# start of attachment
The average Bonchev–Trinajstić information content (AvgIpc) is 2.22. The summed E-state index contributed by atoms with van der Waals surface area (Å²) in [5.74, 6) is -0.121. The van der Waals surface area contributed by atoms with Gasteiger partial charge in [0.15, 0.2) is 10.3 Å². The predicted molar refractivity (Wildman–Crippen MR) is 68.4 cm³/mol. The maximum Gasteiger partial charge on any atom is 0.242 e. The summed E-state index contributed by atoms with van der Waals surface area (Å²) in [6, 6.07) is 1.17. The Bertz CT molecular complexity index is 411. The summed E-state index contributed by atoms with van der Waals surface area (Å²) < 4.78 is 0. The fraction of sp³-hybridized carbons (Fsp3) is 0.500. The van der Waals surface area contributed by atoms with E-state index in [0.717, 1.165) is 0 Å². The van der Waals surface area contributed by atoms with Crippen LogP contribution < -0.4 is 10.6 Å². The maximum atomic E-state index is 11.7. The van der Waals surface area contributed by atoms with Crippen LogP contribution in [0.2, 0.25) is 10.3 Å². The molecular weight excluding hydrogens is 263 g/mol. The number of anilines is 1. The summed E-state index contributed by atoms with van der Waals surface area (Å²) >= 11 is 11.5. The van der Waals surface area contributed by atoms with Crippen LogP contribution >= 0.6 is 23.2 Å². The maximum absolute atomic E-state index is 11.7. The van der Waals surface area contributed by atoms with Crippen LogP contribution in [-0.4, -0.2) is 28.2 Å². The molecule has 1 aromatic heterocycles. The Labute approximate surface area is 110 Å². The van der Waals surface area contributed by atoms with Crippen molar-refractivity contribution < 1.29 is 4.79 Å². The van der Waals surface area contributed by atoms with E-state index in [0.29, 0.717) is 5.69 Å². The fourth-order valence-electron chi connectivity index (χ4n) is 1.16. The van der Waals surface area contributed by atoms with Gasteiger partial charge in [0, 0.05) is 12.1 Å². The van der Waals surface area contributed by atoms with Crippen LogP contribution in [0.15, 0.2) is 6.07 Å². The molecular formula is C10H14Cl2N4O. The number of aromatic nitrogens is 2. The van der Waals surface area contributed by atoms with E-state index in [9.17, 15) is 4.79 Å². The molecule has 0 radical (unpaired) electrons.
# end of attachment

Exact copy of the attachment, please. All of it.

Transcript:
The average Bonchev–Trinajstić information content (AvgIpc) is 2.22. The summed E-state index contributed by atoms with van der Waals surface area (Å²) in [5.74, 6) is -0.121. The van der Waals surface area contributed by atoms with Gasteiger partial charge in [0.15, 0.2) is 10.3 Å². The predicted molar refractivity (Wildman–Crippen MR) is 68.4 cm³/mol. The maximum Gasteiger partial charge on any atom is 0.242 e. The summed E-state index contributed by atoms with van der Waals surface area (Å²) in [6, 6.07) is 1.17. The Bertz CT molecular complexity index is 411. The summed E-state index contributed by atoms with van der Waals surface area (Å²) < 4.78 is 0. The fraction of sp³-hybridized carbons (Fsp3) is 0.500. The van der Waals surface area contributed by atoms with E-state index in [0.717, 1.165) is 0 Å². The van der Waals surface area contributed by atoms with Crippen LogP contribution < -0.4 is 10.6 Å². The maximum atomic E-state index is 11.7. The van der Waals surface area contributed by atoms with Crippen LogP contribution in [0.2, 0.25) is 10.3 Å². The molecular weight excluding hydrogens is 263 g/mol. The number of anilines is 1. The summed E-state index contributed by atoms with van der Waals surface area (Å²) >= 11 is 11.5. The van der Waals surface area contributed by atoms with Crippen LogP contribution >= 0.6 is 23.2 Å². The maximum absolute atomic E-state index is 11.7. The van der Waals surface area contributed by atoms with Crippen LogP contribution in [-0.4, -0.2) is 28.2 Å². The molecule has 1 aromatic heterocycles. The Labute approximate surface area is 110 Å². The van der Waals surface area contributed by atoms with Crippen molar-refractivity contribution < 1.29 is 4.79 Å². The van der Waals surface area contributed by atoms with E-state index in [0.29, 0.717) is 5.69 Å². The fourth-order valence-electron chi connectivity index (χ4n) is 1.16. The van der Waals surface area contributed by atoms with Gasteiger partial charge in [0, 0.05) is 12.1 Å². The van der Waals surface area contributed by atoms with Crippen LogP contribution in [0.15, 0.2) is 6.07 Å². The molecular formula is C10H14Cl2N4O. The number of aromatic nitrogens is 2. The van der Waals surface area contributed by atoms with E-state index in [9.17, 15) is 4.79 Å². The molecule has 0 radical (unpaired) electrons.